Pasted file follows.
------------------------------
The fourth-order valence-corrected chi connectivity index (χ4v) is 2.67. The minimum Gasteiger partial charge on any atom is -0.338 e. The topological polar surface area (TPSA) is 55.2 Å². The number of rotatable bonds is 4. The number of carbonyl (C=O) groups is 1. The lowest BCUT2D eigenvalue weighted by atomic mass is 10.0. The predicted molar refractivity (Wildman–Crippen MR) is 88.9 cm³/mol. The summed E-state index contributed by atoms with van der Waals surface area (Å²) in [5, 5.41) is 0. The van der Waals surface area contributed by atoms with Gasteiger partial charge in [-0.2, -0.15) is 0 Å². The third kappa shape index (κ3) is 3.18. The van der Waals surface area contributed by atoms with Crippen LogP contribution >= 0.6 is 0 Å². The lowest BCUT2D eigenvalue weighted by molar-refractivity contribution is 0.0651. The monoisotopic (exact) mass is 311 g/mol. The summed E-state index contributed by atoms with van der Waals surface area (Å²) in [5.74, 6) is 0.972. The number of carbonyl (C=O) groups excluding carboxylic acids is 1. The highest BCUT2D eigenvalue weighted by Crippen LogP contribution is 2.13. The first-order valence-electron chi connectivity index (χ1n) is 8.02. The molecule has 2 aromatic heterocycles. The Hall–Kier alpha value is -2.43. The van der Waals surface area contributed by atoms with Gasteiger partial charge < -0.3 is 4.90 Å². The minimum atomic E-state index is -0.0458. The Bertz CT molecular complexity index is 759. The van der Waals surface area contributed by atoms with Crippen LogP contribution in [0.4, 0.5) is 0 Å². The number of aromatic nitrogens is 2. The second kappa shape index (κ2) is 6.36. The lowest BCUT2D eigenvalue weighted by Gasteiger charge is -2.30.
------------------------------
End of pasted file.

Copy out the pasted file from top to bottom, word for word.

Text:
The fourth-order valence-corrected chi connectivity index (χ4v) is 2.67. The minimum Gasteiger partial charge on any atom is -0.338 e. The topological polar surface area (TPSA) is 55.2 Å². The number of rotatable bonds is 4. The number of carbonyl (C=O) groups is 1. The lowest BCUT2D eigenvalue weighted by atomic mass is 10.0. The predicted molar refractivity (Wildman–Crippen MR) is 88.9 cm³/mol. The summed E-state index contributed by atoms with van der Waals surface area (Å²) in [5, 5.41) is 0. The van der Waals surface area contributed by atoms with Gasteiger partial charge in [-0.2, -0.15) is 0 Å². The third kappa shape index (κ3) is 3.18. The van der Waals surface area contributed by atoms with Crippen LogP contribution >= 0.6 is 0 Å². The lowest BCUT2D eigenvalue weighted by molar-refractivity contribution is 0.0651. The monoisotopic (exact) mass is 311 g/mol. The summed E-state index contributed by atoms with van der Waals surface area (Å²) in [5.74, 6) is 0.972. The number of carbonyl (C=O) groups excluding carboxylic acids is 1. The highest BCUT2D eigenvalue weighted by Crippen LogP contribution is 2.13. The first-order valence-electron chi connectivity index (χ1n) is 8.02. The molecule has 2 aromatic heterocycles. The Hall–Kier alpha value is -2.43. The van der Waals surface area contributed by atoms with Gasteiger partial charge < -0.3 is 4.90 Å². The minimum atomic E-state index is -0.0458. The Bertz CT molecular complexity index is 759. The van der Waals surface area contributed by atoms with Crippen LogP contribution in [0.4, 0.5) is 0 Å². The number of aromatic nitrogens is 2. The second kappa shape index (κ2) is 6.36. The lowest BCUT2D eigenvalue weighted by Gasteiger charge is -2.30.